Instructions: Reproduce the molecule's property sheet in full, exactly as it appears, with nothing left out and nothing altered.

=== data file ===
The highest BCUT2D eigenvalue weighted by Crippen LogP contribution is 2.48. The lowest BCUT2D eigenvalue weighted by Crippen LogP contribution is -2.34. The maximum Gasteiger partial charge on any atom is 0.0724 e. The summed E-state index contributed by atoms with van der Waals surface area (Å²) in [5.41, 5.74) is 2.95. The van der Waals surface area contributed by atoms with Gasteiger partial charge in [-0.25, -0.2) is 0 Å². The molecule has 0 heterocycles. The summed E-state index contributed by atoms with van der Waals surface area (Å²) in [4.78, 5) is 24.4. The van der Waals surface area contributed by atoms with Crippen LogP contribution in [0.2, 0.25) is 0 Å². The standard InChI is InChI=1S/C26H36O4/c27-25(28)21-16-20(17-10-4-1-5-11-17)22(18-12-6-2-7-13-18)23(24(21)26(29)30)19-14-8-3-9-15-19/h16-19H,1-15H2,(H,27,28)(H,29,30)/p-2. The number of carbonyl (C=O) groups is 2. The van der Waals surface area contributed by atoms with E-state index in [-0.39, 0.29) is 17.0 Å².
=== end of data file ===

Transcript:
The highest BCUT2D eigenvalue weighted by Crippen LogP contribution is 2.48. The lowest BCUT2D eigenvalue weighted by Crippen LogP contribution is -2.34. The maximum Gasteiger partial charge on any atom is 0.0724 e. The summed E-state index contributed by atoms with van der Waals surface area (Å²) in [5.41, 5.74) is 2.95. The van der Waals surface area contributed by atoms with Gasteiger partial charge in [-0.25, -0.2) is 0 Å². The molecule has 0 heterocycles. The summed E-state index contributed by atoms with van der Waals surface area (Å²) in [4.78, 5) is 24.4. The van der Waals surface area contributed by atoms with Crippen LogP contribution in [0.2, 0.25) is 0 Å². The standard InChI is InChI=1S/C26H36O4/c27-25(28)21-16-20(17-10-4-1-5-11-17)22(18-12-6-2-7-13-18)23(24(21)26(29)30)19-14-8-3-9-15-19/h16-19H,1-15H2,(H,27,28)(H,29,30)/p-2. The number of carbonyl (C=O) groups is 2. The van der Waals surface area contributed by atoms with E-state index in [-0.39, 0.29) is 17.0 Å².